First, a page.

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Don't start the revolution without me! : from the Minnesota governor's mansion t
Jesse Ventura and Dick Russell
Adult Nonfiction F610.3.V46 A3 2008

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From Publishers' Weekly:

Former pro wrestler and Minnesota governor Ventura (Do I Stand Alone?) has been awakened out of semiretirement by his outrage over the grievous state of the country and his need to once again exercise his enormous ego by rehashing events from his life and political career. He holds forth in his typical blunt, anti-intellectual style on a range of topics including the Rolling Stones, Fidel Castro and 9/11 conspiracy theories. His diatribes are loosely linked to a travelogue as Ventura and his wife drive to Baja California in their truck-camper. Excerpts from interviews and his wife's diaries provide a welcome break from Ventura's boorish tone (although his anecdotes--particularly one involving the Dalai Lama and the film Caddyshack--are occasionally amusing). The book concludes with Ventura combining his three passions: wrestling, politics and self-adulation when he imagines running for President on a WWE ticket. Whether the reader will find that a horrifying fantasy or a hilarious one will largely determine how they feel about this book. (May) (c) Copyright PWxyz, LLC. All rights reserved

From Library Journal:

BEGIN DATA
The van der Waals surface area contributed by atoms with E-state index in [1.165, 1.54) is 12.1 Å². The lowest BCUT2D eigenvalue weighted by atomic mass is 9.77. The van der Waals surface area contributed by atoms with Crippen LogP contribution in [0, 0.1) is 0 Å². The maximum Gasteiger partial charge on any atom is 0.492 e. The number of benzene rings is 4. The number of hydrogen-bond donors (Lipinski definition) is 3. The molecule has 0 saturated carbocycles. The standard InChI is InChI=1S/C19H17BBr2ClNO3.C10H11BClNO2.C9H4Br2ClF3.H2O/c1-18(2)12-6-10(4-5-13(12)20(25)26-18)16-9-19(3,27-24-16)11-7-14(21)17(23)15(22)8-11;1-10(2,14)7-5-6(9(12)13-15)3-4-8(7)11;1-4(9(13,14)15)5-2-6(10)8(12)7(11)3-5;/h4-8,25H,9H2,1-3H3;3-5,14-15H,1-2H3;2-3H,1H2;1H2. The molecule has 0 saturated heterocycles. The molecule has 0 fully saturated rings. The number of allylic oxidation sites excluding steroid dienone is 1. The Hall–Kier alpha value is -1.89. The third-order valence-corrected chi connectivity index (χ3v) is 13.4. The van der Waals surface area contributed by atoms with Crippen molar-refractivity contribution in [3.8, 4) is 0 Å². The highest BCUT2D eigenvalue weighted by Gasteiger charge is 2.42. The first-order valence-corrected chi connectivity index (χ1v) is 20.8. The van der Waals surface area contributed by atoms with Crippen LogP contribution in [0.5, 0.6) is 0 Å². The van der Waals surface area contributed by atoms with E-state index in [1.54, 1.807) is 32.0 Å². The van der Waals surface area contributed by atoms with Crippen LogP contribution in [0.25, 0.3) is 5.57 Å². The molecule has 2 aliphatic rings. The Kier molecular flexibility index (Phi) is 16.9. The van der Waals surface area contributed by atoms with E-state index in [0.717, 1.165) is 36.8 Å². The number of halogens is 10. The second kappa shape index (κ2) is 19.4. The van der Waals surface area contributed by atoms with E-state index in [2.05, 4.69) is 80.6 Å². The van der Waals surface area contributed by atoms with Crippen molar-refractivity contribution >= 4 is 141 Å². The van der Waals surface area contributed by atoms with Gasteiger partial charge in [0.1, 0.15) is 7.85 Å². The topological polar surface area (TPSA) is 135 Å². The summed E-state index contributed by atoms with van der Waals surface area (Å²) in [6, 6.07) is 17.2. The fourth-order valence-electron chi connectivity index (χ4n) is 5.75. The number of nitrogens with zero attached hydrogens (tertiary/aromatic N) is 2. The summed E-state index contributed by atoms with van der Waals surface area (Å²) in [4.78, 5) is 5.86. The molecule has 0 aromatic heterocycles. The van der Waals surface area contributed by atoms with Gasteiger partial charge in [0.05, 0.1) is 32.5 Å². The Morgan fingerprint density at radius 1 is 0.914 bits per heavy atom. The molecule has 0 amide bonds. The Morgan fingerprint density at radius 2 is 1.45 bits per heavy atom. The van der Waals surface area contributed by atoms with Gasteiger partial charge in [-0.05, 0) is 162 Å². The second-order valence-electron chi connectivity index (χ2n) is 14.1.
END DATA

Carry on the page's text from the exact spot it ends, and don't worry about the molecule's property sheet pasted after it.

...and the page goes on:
Those tired of reading about the 2008 presidential candidates may wish to turn to these books by U.S. politicians expressing varying degrees of separation-even alienation- from current party dogma. Hagel, senior Republican senator from Nebraska, is popular in his home state, but he has faced attacks from fellow Republicans for his outspoken objection to the Iraq War and the Bush administration's foreign policy. His book with eclectic journalist Kaminsky (American Waters: Flyfishing Journeys of a Native Son) is a thoughtful and provocative assessment of current U.S. policy and loss of stature in the eyes of our allies. Hagel evaluates U.S. diplomatic relations and stresses the need for consensus building and collaboration with other countries' leaders. He expresses dismay at the current divisive, partisan political climate and rejects the position that criticism of the Republican administration is disloyal or unpatriotic. A former business owner, he also discusses economic issues and tax policy, expressing a more conventional, business-oriented Republican philosophy. Specter, the centrist Republican senator from Pennsylvania, ventures in his book with attorney Scaturro (The Supreme Court's Retreat from Reconstruction) to theorize that the stress he suffered as he fought with more conservative Republicans to obtain the Senate Judiciary chairmanship-his comments on the nomination process for Supreme Court justices were interpreted by some fellow party members as a challenge to Bush's authority-as well as the stress of strenuous primary and general election campaigns may have contributed to his contracting Hodgkin's disease. He details his determination to maintain a normal work (and workout) routine during his successful chemotherapy treatment and also provides extensive behind-the-scenes reports on the actual approval processes for Chief Justice John Roberts and Justice Samuel Alito. Former Minnesota governor Ventura is the ultimate political outsider, and he couldn't be happier in that role. His book, with environmental journalist Russell, is a combination memoir and call-to-rally as he and his wife travel across the West and down the Baja Peninsula. All his dislike for the two-party system and the media and his distrust of government, the CIA, and the military-industrial complex are displayed in an engaging, sometimes humorous, assessment of his experiences as governor. He reminisces about his trip to Cuba, where he met Castro, and he proposes solutions to environmental, economic, and foreign-policy problems facing the world today. In the epilog he holds out the possibility that he may open a third-party campaign for President this year. All three books offer insights and thoughtful perspectives on current U.S. political issues and are recommended for public libraries. -Jill Ortner, SUNY at Buffalo Libs. (c) Copyright 2010. Library Journals LLC, a wholly owned subsidiary of Media Source, Inc. No redistribution permitted.

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